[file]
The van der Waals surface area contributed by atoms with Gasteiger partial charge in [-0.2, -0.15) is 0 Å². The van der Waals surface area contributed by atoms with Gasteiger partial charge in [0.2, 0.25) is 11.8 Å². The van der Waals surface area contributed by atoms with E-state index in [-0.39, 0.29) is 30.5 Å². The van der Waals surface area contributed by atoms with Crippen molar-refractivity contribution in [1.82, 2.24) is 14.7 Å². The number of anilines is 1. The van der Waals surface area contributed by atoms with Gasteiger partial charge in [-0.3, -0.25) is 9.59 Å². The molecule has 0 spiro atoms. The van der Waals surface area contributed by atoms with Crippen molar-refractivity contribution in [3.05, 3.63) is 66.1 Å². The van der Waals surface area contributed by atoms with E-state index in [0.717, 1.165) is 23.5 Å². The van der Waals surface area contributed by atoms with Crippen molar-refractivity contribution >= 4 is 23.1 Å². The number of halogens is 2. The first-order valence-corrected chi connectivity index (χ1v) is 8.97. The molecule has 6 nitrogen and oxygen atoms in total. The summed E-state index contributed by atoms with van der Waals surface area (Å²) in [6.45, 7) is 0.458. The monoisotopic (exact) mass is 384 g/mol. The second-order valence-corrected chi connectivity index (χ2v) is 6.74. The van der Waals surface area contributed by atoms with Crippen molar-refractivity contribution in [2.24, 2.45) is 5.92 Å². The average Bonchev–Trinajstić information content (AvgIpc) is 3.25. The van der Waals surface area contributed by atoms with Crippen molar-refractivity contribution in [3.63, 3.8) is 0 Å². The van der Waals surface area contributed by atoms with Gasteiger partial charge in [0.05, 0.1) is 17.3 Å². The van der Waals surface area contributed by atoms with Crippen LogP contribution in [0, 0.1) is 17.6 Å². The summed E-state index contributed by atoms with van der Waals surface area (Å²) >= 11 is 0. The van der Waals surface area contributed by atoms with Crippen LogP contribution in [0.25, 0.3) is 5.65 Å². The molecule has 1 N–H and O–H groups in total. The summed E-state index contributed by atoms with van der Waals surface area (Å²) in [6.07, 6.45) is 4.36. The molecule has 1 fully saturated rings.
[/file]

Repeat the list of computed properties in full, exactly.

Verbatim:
The van der Waals surface area contributed by atoms with Gasteiger partial charge in [-0.2, -0.15) is 0 Å². The van der Waals surface area contributed by atoms with Gasteiger partial charge in [0.2, 0.25) is 11.8 Å². The van der Waals surface area contributed by atoms with E-state index in [-0.39, 0.29) is 30.5 Å². The van der Waals surface area contributed by atoms with Crippen molar-refractivity contribution in [1.82, 2.24) is 14.7 Å². The number of anilines is 1. The van der Waals surface area contributed by atoms with Gasteiger partial charge in [-0.3, -0.25) is 9.59 Å². The molecule has 0 spiro atoms. The van der Waals surface area contributed by atoms with Crippen molar-refractivity contribution in [3.05, 3.63) is 66.1 Å². The van der Waals surface area contributed by atoms with E-state index in [0.717, 1.165) is 23.5 Å². The van der Waals surface area contributed by atoms with Crippen molar-refractivity contribution >= 4 is 23.1 Å². The number of halogens is 2. The first-order valence-corrected chi connectivity index (χ1v) is 8.97. The molecule has 6 nitrogen and oxygen atoms in total. The summed E-state index contributed by atoms with van der Waals surface area (Å²) in [6.45, 7) is 0.458. The monoisotopic (exact) mass is 384 g/mol. The second-order valence-corrected chi connectivity index (χ2v) is 6.74. The van der Waals surface area contributed by atoms with Crippen molar-refractivity contribution in [2.24, 2.45) is 5.92 Å². The average Bonchev–Trinajstić information content (AvgIpc) is 3.25. The van der Waals surface area contributed by atoms with Crippen molar-refractivity contribution in [3.63, 3.8) is 0 Å². The van der Waals surface area contributed by atoms with Gasteiger partial charge in [0.05, 0.1) is 17.3 Å². The van der Waals surface area contributed by atoms with Crippen LogP contribution in [0, 0.1) is 17.6 Å². The summed E-state index contributed by atoms with van der Waals surface area (Å²) >= 11 is 0. The van der Waals surface area contributed by atoms with Crippen LogP contribution in [0.25, 0.3) is 5.65 Å². The molecule has 1 N–H and O–H groups in total. The summed E-state index contributed by atoms with van der Waals surface area (Å²) in [6.07, 6.45) is 4.36. The molecule has 1 fully saturated rings.